President Barack Obama has been repeatedly tested on his climate change stance since taking office, but he has made some significant progress over the last six months or so in this area. Most recently, the White House detailed plans to establish seven regional hubs that will help Americans mitigate climate change.
These centers, which the administration is officially calling “climate hubs,” will be overseen by the Department of Agriculture and are meant to study fires, invasive pests, flooding and droughts. Using the research gathered through these studies, the hubs will then provide guidance for farmers, ranchers and forest land owners to help them cope with problems.
“Climate hubs are part of our broad commitment to developing the next generation of climate solutions, so that our agricultural leaders have the modern technologies and tools they need to adapt and succeed in the face of a changing climate,” said Agriculture Secretary Tom Vilsack in a statement.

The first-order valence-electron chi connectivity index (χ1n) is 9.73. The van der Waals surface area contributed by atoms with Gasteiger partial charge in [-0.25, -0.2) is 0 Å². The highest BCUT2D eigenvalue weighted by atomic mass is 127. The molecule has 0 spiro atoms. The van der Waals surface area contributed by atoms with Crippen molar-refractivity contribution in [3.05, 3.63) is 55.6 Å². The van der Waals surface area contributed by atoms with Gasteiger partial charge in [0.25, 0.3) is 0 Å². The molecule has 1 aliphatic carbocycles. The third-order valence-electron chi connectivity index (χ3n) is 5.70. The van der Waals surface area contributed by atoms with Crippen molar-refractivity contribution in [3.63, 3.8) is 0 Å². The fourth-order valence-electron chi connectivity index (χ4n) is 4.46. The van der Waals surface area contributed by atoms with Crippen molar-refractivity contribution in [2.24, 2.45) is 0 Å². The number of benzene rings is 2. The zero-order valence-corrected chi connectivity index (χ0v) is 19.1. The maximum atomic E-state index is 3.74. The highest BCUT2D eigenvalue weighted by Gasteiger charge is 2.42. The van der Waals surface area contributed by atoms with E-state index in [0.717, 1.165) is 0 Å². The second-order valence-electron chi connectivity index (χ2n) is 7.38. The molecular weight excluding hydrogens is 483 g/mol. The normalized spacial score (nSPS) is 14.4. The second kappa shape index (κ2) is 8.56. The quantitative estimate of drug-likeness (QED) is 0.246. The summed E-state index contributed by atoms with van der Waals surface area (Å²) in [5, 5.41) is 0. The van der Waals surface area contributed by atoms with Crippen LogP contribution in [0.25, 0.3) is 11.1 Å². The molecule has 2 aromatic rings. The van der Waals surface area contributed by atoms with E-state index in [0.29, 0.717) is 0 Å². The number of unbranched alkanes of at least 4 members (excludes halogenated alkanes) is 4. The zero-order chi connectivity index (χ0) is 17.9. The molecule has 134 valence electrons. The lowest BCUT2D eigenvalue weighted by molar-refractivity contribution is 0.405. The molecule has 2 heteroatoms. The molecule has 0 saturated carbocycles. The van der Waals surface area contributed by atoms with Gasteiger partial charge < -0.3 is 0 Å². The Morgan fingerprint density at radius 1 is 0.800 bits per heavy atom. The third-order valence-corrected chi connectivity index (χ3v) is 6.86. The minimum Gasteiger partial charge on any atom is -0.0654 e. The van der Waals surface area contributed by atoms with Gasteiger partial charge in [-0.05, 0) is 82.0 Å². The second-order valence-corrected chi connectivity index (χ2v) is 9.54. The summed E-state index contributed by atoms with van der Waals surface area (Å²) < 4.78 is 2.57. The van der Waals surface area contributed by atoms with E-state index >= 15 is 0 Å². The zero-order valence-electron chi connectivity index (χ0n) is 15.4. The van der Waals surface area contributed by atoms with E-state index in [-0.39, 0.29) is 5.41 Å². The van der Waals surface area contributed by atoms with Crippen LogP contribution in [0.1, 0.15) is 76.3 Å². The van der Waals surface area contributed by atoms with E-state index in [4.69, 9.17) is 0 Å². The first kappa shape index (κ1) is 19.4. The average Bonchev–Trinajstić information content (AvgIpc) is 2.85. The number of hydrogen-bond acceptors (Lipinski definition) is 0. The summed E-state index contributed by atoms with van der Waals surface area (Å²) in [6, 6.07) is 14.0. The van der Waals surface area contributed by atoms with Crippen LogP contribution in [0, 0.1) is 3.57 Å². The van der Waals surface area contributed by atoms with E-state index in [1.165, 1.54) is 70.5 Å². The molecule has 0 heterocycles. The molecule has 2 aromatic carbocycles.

Roughly six months ago, the Obama administration released a new set of executive actions meant to curb carbon emissions, build stronger and safer infrastructure for withstanding extreme weather, and lead international efforts to fight global warming. Indeed, these three primary goals were the three pillars upon which Obama’s overall climate change plan would rest.
It would seem that these new climate hubs, which were first brought up by Vilsack last year, fall under the second pillar as they underscore the need for farmers, ranchers and foresters to adapt to climate change, in turn protecting key resources. This pillar also includes the reinforcement of roads, bridges and shorelines, as well as the removal of counterproductive policies that increase vulnerabilities.
Climate change hubs have been formally announced in Ames, Iowa; Durham, N.H.; Raleigh, N.C.; Fort Collins, Colo.; El Reno, Okla.; Corvallis, Ore.; and Las Cruces, N.M. Meanwhile, three subsidiary hubs will be established in Houghton, Mich.; Pio Piedras, Puerto Rico; and Davis, Calif. These will focus on “narrower issues” than the main hubs.
Edited by Stefania Viscusi